Top Ten

November 16, 2012

uSask suspends Emma Lake Kenderdine Campus operations

On Thursday, the University of Saskatchewan announced an immediate suspension of courses and activities at its Emma Lake Kenderdine Campus, north of Prince Albert. The suspension will be through to 2016, during which time the campus's future will be re-examined. The 77-year-old campus, which has maintained a focus on the arts and ecology, is in need of millions of dollars in repairs to bring it up to current standards -- money that uSask does not have at this time. The suspension is expected to save uSask $500,000 in operating expenses over 3 years. uSask On Campus News | CBC | Canadian Press

uRegina faculty concerned over plans for possible budget cuts

Last Wednesday, nearly 70 University of Regina professors gathered in a town-hall meeting to raise questions about proposed changes to faculty structures and cuts if the Saskatchewan government doesn't increase funding to uRegina. Faculty members are now being asked to consider scenarios in which there are no provincial funding increases. The head of the English department and Faculty of Arts committee member says the only thing the committee could find to cut in such a scenario was the sessional and TA budget. Cuts to such positions would be devastating to the department, he says, because most uRegina students are required to take English 100, which is often taught by sessional instructors. Until the 2013 provincial budget is announced in March, uRegina administration will be exploring its options through a series of consultations and task force meetings. "We're looking as we allocate budget throughout the institution to the 10 faculties and 25 departments on how we make effective allocation of our resources to meet student demand," says uRegina's provost. Potential changes could reduce the number of faculties at the institution by combining them. Regina Leader-Post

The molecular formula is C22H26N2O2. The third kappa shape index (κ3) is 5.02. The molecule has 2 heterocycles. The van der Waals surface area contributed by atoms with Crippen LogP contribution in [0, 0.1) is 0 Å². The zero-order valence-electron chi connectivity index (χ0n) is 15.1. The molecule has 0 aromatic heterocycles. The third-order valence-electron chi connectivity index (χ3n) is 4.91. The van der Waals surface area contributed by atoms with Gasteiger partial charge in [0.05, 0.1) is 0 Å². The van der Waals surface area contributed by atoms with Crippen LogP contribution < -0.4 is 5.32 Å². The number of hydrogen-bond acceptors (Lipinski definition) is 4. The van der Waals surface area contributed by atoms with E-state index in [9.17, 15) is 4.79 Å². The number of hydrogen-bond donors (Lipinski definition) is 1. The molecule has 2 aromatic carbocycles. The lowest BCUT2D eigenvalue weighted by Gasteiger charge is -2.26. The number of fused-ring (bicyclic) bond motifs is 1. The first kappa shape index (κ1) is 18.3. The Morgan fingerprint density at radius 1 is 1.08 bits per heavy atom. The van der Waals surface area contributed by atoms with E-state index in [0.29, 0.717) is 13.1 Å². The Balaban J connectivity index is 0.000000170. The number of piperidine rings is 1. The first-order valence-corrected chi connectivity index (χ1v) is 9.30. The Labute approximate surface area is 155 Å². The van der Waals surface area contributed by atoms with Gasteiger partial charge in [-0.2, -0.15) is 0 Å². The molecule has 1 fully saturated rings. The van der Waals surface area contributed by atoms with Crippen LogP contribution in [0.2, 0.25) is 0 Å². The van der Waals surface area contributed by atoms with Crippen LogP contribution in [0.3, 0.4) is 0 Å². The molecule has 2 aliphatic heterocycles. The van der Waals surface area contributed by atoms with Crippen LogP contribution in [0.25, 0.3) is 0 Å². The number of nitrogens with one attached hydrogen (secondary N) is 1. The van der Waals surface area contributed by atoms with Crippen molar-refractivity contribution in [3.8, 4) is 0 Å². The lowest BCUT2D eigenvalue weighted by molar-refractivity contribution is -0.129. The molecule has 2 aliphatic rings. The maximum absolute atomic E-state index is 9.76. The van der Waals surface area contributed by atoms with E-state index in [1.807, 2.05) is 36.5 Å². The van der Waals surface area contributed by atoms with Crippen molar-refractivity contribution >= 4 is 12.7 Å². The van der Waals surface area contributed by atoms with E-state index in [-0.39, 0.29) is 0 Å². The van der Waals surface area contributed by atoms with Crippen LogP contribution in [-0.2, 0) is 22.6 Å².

Disclosing grade data could harm enrolment, reputation, Carleton says